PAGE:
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By separable I mean, given any pair of disjoint closed sets, $A_1$ and $A_2$, a metric space $(X,d)$, there exists disjoint open sets $O_1$ and $O_2$ such that $A_1\subset O_1$ and $A_2\subset O_2$.

I can prove that for any $x\in A_1$, $x$ is separable from $A_2$, because it's easy to prove that $d(x,A_2)=\delta>0$. (If not, you can find a sequence in $A_2$ that converges to $x$, which contradicts with $A_2$ being closed.)

However it is still not obvious that $A_1$ and $A_2$ are separable because each time you find different $\delta$.

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The name for this property is normality. Separability is an entirely different kettle of fish. –  Arthur Fischer Sep 21 '12 at 3:40
Oh. Never mind. I see it. It doesn't matter you find different $\delta$ each time because you can simply union all the open sets you find and you get the big open set that is disjoint with $A_2$. –  Voldemort Sep 21 '12 at 3:41
@ArthurFischer: Oh, That's just a temporary term I made up. And I gave the precise definition of it. –  Voldemort Sep 21 '12 at 3:43
@Arthur However, it standard terminology to refer to the pair $(O_1, O_2)$ as a "separation" of $A_1\cup A_2$, and to say that this pair "separates" $A_1\cup A_2$. The property of normality is determined by one of the "separation axioms", and one often says that $A_1$ and $A_2$ are "separated by" $O_1$ and $O_2$, so Lord Voldemort is on quite firm ground here. –  MJD Sep 21 '12 at 4:20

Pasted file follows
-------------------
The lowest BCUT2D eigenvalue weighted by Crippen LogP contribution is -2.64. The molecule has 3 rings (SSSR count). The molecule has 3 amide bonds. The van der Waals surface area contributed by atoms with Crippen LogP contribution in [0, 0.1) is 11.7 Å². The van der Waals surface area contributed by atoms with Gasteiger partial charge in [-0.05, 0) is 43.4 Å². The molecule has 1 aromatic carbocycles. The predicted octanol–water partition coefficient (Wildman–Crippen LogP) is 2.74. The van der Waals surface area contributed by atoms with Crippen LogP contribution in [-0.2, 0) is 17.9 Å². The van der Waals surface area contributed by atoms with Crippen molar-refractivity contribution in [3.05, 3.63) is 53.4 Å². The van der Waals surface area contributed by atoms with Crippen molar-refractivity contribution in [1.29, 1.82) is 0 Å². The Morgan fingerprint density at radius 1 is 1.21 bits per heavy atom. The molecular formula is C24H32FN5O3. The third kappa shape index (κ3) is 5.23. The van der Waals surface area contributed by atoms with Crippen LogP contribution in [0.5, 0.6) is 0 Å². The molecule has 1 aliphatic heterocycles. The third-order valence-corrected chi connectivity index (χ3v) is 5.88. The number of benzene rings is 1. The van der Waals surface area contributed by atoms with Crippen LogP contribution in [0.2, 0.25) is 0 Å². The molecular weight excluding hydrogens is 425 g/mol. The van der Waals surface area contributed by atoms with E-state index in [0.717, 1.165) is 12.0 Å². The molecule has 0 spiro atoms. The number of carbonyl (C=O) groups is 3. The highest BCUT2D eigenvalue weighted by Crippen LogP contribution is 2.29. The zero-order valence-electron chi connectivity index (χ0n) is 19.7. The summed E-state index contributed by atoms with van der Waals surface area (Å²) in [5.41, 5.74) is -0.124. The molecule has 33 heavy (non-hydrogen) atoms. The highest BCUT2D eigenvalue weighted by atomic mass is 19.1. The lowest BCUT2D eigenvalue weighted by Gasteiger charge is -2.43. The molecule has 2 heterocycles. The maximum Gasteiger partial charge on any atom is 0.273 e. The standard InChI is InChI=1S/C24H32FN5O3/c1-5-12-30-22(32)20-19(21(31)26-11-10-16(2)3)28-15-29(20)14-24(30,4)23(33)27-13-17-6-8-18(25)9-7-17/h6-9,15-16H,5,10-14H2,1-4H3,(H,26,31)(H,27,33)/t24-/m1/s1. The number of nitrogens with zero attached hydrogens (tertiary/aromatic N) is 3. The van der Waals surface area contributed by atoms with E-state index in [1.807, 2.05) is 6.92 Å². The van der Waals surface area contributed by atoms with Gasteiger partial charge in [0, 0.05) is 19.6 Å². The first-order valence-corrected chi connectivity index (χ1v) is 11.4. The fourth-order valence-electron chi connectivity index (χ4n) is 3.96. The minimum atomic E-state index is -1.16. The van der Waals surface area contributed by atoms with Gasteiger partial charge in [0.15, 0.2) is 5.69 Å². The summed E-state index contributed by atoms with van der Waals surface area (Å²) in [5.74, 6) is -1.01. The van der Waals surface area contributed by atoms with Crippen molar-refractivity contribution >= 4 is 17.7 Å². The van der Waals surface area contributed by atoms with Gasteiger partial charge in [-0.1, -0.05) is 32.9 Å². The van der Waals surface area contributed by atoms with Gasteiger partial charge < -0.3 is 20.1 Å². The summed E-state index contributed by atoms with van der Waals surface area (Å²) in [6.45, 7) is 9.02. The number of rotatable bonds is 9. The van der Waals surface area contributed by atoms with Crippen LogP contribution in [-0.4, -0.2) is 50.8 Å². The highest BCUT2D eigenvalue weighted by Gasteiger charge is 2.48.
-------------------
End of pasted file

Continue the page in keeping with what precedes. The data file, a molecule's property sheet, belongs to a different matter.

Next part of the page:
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1 Answer

up vote 1 down vote accepted

Maybe this is what you had in mind in your comment, but here is one way:

$O_1 = \bigcup_{a\in A_1} B(a,d(a,A_2)/2)$, and

$O_2 = \bigcup_{a\in A_2} B(a,d(a,A_1)/2)$,

where $B(x,d)$ is the open ball of center $x$ and radius $d$.

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This is correct. One little thing I want to add. You should prove that $d(a,A_1)>0$ and $d(a,A_2)>0$, this is the direct consequence of $A_1$ and $A_2$ being close. –  Voldemort Sep 22 '12 at 3:33
@Voldemort True, but I didn't mention that part because you indicated that you knew how to prove it. –  Trevor Wilson Sep 22 '12 at 4:35
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